days, but the allocation and freeing

> of that much space may take some time if malloc is not efficient.

>

The problem here is not the amount of memory, but of the CPU’s access to
it. When the CPU is accessing the arrays, the data is stored in a hierarchy
of caches. For a modern Intel Core i7, for example, there are typically
four L2 caches of 256 KB each and a slower L3 cache of 8 MB that is shared
by the CPU cores.

If the arrays can be stored in the L2 cache, the processor can usually run
at full speed. If not, then the CPU will typically have to wait while the

The caches are on-chip. If the arrays exceed the L3 cache capacity, then
the data will need to be retrieved from the much slower main memory and
transferred over the memory bus. With 216 MB of array data to contend with,
this is most likely the culprit.

Performance optimization typically involves arranging the array data in
memory such that it can be loaded in cache lines, organizing the array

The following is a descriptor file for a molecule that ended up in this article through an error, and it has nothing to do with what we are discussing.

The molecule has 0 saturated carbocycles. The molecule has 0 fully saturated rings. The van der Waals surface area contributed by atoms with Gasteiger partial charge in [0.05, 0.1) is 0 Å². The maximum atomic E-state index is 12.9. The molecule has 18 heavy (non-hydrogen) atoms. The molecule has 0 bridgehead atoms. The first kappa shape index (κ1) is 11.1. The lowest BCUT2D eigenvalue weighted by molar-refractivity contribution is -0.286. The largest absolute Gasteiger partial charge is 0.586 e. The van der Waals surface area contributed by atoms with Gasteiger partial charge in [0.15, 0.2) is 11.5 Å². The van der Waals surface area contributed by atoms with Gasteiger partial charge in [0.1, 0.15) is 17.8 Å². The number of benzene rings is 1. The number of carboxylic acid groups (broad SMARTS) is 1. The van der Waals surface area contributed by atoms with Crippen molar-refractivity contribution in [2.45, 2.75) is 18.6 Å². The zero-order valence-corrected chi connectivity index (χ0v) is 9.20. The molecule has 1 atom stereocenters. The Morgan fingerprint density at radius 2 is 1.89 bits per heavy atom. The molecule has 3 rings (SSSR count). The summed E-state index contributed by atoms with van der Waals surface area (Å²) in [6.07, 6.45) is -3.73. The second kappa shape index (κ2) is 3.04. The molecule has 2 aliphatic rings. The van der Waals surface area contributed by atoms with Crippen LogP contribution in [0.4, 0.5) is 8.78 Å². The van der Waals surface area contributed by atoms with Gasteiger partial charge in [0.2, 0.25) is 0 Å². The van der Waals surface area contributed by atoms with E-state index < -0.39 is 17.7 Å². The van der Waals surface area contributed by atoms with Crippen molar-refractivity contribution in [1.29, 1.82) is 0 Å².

stride, splitting the arrays into subarrays for multithreaded processing,
and so on. However, these are mostly processor-family specific. (For Intel
CPUs, SSE and AVX instructions are also available to improve parallelism.
Optimizing compilers can help here, but hand coding may be needed for
optimal performance on specific processors.)

If the arrays are stored in ASCII rather than binary, you will typically
see a performance hit of several hundred times as the CPU spends most of
its time parsing the strings into floating-point data.

Ian Ashdown, P. Eng. (Ret.), FIES

Senior Scientist

SunTracker Technologies Litd.

www.suntrackertech.com

_______________________________________________